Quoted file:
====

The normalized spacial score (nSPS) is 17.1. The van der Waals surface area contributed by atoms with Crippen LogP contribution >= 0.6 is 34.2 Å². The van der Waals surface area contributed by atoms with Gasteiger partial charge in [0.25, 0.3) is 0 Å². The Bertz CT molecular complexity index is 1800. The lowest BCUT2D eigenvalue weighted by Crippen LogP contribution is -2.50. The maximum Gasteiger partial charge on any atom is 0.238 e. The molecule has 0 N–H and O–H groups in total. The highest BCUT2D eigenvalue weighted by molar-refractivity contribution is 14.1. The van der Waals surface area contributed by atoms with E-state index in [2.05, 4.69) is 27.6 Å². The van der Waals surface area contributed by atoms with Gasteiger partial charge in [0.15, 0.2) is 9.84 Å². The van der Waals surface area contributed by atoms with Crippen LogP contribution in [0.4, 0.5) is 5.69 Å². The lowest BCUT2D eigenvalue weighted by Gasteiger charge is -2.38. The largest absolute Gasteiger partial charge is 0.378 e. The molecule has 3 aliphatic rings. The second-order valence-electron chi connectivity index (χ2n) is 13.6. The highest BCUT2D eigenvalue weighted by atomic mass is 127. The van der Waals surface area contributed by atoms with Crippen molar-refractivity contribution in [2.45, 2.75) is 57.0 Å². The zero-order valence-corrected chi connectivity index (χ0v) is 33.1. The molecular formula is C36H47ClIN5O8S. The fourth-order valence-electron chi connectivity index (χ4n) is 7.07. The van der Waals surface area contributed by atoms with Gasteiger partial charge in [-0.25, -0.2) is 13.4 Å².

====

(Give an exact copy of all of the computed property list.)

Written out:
The normalized spacial score (nSPS) is 17.1. The van der Waals surface area contributed by atoms with Crippen LogP contribution >= 0.6 is 34.2 Å². The van der Waals surface area contributed by atoms with Gasteiger partial charge in [0.25, 0.3) is 0 Å². The Bertz CT molecular complexity index is 1800. The lowest BCUT2D eigenvalue weighted by Crippen LogP contribution is -2.50. The maximum Gasteiger partial charge on any atom is 0.238 e. The molecule has 0 N–H and O–H groups in total. The highest BCUT2D eigenvalue weighted by molar-refractivity contribution is 14.1. The van der Waals surface area contributed by atoms with E-state index in [2.05, 4.69) is 27.6 Å². The van der Waals surface area contributed by atoms with Gasteiger partial charge in [0.15, 0.2) is 9.84 Å². The van der Waals surface area contributed by atoms with Crippen LogP contribution in [0.4, 0.5) is 5.69 Å². The lowest BCUT2D eigenvalue weighted by Gasteiger charge is -2.38. The largest absolute Gasteiger partial charge is 0.378 e. The molecule has 3 aliphatic rings. The second-order valence-electron chi connectivity index (χ2n) is 13.6. The highest BCUT2D eigenvalue weighted by atomic mass is 127. The van der Waals surface area contributed by atoms with Crippen molar-refractivity contribution in [2.45, 2.75) is 57.0 Å². The zero-order valence-corrected chi connectivity index (χ0v) is 33.1. The molecular formula is C36H47ClIN5O8S. The fourth-order valence-electron chi connectivity index (χ4n) is 7.07. The van der Waals surface area contributed by atoms with Gasteiger partial charge in [-0.25, -0.2) is 13.4 Å².